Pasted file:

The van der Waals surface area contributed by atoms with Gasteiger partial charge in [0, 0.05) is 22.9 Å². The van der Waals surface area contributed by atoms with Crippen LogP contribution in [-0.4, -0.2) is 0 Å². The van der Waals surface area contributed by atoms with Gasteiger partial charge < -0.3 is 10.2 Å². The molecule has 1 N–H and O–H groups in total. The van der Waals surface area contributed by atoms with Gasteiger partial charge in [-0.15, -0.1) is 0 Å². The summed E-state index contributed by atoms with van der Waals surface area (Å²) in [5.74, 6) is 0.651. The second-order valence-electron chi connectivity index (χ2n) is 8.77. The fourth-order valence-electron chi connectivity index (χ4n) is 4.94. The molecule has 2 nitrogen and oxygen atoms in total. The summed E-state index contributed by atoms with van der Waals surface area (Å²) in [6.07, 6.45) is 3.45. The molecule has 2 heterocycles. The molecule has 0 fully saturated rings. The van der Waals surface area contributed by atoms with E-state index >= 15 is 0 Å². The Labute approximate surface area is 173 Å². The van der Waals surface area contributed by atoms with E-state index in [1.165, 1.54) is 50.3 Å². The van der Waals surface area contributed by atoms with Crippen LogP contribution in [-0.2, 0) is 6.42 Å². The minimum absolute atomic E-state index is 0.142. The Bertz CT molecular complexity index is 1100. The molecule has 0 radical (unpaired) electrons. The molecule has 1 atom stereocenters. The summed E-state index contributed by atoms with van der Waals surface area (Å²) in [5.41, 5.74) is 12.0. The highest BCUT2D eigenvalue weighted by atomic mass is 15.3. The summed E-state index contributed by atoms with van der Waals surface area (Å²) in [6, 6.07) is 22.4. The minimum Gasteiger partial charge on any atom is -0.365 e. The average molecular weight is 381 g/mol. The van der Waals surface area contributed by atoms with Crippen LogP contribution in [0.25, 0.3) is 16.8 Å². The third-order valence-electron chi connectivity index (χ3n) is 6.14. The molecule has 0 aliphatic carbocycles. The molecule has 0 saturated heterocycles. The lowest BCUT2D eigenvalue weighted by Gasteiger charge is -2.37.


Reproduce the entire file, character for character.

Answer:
The van der Waals surface area contributed by atoms with Gasteiger partial charge in [0, 0.05) is 22.9 Å². The van der Waals surface area contributed by atoms with Crippen LogP contribution in [-0.4, -0.2) is 0 Å². The van der Waals surface area contributed by atoms with Gasteiger partial charge < -0.3 is 10.2 Å². The molecule has 1 N–H and O–H groups in total. The van der Waals surface area contributed by atoms with Gasteiger partial charge in [-0.15, -0.1) is 0 Å². The summed E-state index contributed by atoms with van der Waals surface area (Å²) in [5.74, 6) is 0.651. The second-order valence-electron chi connectivity index (χ2n) is 8.77. The fourth-order valence-electron chi connectivity index (χ4n) is 4.94. The molecule has 2 nitrogen and oxygen atoms in total. The summed E-state index contributed by atoms with van der Waals surface area (Å²) in [6.07, 6.45) is 3.45. The molecule has 2 heterocycles. The molecule has 0 fully saturated rings. The van der Waals surface area contributed by atoms with E-state index >= 15 is 0 Å². The Labute approximate surface area is 173 Å². The van der Waals surface area contributed by atoms with E-state index in [1.165, 1.54) is 50.3 Å². The van der Waals surface area contributed by atoms with Crippen LogP contribution in [-0.2, 0) is 6.42 Å². The minimum absolute atomic E-state index is 0.142. The Bertz CT molecular complexity index is 1100. The molecule has 0 radical (unpaired) electrons. The molecule has 1 atom stereocenters. The summed E-state index contributed by atoms with van der Waals surface area (Å²) in [5.41, 5.74) is 12.0. The highest BCUT2D eigenvalue weighted by atomic mass is 15.3. The summed E-state index contributed by atoms with van der Waals surface area (Å²) in [6, 6.07) is 22.4. The minimum Gasteiger partial charge on any atom is -0.365 e. The average molecular weight is 381 g/mol. The van der Waals surface area contributed by atoms with Crippen LogP contribution in [0.25, 0.3) is 16.8 Å². The third-order valence-electron chi connectivity index (χ3n) is 6.14. The molecule has 0 aliphatic carbocycles. The molecule has 0 saturated heterocycles. The lowest BCUT2D eigenvalue weighted by Gasteiger charge is -2.37.